History remembered - Snippets
The Battle of Waterloo and its impact on the Colony:
The year 2015 is the 200th anniversary of the Battle of Waterloo, fought on Sunday, 18 June 1815, near Waterloo about 15 kilometres south of Brussels in present-day Belgium, then part of the United Kingdom of the Netherlands. The French, under the command of Napoleon Bonaparte, was defeated by the armies of the Seventh Coalition, comprising an Anglo-allied army under the command of Great Britain's Duke of Wellington, thus ending years of conflict.
Six months later, on 17 January 1816, the Sydney Gazette announced the news of Bonaparte’s defeat, carried by a newly arrived ship (a reminder of the isolation of the colony and the time it took for ships to sail from Europe). The colonists were jubilant and the same night a gay assemblage gathered in room at the recently completed Sydney Hospital at Macquarie Street for a ball and supper. The building large enough to be used for purposes other than the care of patients. The room decorated with patriotic insignia, stars, and the royal arms, with the mottoes Waterloo, Wellington and Victory emblazoned on the floor. Native shrubs, evergreens and flowers hung in graceful festoons. The dancing, drinking, and merriment continued til dawn. At a church service that followed, the community sang psalms of praise and thanksgiving for the British victory and demonstrated their fervent gratitude to the disabled soldiers by subscribing to a fund for the relief of the Sufferers of the Battle of Waterloo. The inner suburb of Sydney was subsequently named for this momentous battle.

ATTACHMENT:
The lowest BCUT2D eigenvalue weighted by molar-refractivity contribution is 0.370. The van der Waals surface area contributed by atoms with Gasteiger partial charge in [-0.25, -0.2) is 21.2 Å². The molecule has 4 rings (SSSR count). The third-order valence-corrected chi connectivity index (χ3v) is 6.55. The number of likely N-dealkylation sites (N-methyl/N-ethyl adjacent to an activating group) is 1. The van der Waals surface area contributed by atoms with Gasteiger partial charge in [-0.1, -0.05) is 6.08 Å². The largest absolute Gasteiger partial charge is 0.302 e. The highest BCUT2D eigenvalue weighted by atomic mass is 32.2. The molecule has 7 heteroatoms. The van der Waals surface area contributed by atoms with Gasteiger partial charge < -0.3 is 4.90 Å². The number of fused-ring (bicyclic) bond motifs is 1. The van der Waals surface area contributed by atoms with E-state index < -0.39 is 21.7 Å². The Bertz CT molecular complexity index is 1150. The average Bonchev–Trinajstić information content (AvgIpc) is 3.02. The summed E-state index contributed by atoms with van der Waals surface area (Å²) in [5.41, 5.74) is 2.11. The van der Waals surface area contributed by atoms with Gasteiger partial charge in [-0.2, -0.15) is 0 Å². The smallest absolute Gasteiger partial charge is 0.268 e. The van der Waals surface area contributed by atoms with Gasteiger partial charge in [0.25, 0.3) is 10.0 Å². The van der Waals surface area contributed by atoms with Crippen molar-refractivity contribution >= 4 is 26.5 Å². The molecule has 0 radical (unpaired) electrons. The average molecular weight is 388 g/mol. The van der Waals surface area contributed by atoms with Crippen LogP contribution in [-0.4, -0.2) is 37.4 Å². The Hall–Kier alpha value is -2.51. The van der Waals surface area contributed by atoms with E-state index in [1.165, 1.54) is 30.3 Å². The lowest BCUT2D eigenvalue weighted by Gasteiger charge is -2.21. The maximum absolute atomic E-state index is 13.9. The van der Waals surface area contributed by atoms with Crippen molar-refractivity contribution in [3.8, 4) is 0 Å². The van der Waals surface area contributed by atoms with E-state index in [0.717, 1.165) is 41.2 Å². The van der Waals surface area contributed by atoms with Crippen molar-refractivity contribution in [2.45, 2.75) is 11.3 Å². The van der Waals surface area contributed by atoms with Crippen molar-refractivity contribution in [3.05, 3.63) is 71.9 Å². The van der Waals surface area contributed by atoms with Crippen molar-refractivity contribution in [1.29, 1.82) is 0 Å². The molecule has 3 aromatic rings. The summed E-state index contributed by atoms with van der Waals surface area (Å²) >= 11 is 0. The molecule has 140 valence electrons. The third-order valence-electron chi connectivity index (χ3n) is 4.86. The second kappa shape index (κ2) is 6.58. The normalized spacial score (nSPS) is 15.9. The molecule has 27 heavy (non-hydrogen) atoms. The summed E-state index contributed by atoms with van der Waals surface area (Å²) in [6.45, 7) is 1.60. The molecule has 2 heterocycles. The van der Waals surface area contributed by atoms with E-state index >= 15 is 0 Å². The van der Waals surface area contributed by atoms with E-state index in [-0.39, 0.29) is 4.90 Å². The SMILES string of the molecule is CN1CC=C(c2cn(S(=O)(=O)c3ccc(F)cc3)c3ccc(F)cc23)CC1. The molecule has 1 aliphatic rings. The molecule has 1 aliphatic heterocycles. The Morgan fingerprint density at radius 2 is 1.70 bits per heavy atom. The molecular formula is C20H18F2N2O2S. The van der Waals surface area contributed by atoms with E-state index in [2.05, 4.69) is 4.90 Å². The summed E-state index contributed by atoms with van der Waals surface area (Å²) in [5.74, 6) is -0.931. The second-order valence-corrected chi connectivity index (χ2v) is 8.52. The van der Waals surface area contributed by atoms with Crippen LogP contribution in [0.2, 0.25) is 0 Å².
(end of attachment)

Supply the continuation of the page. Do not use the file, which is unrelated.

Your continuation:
© Arthur Phillip Chapter of Fellowship of First Fleeters 2019-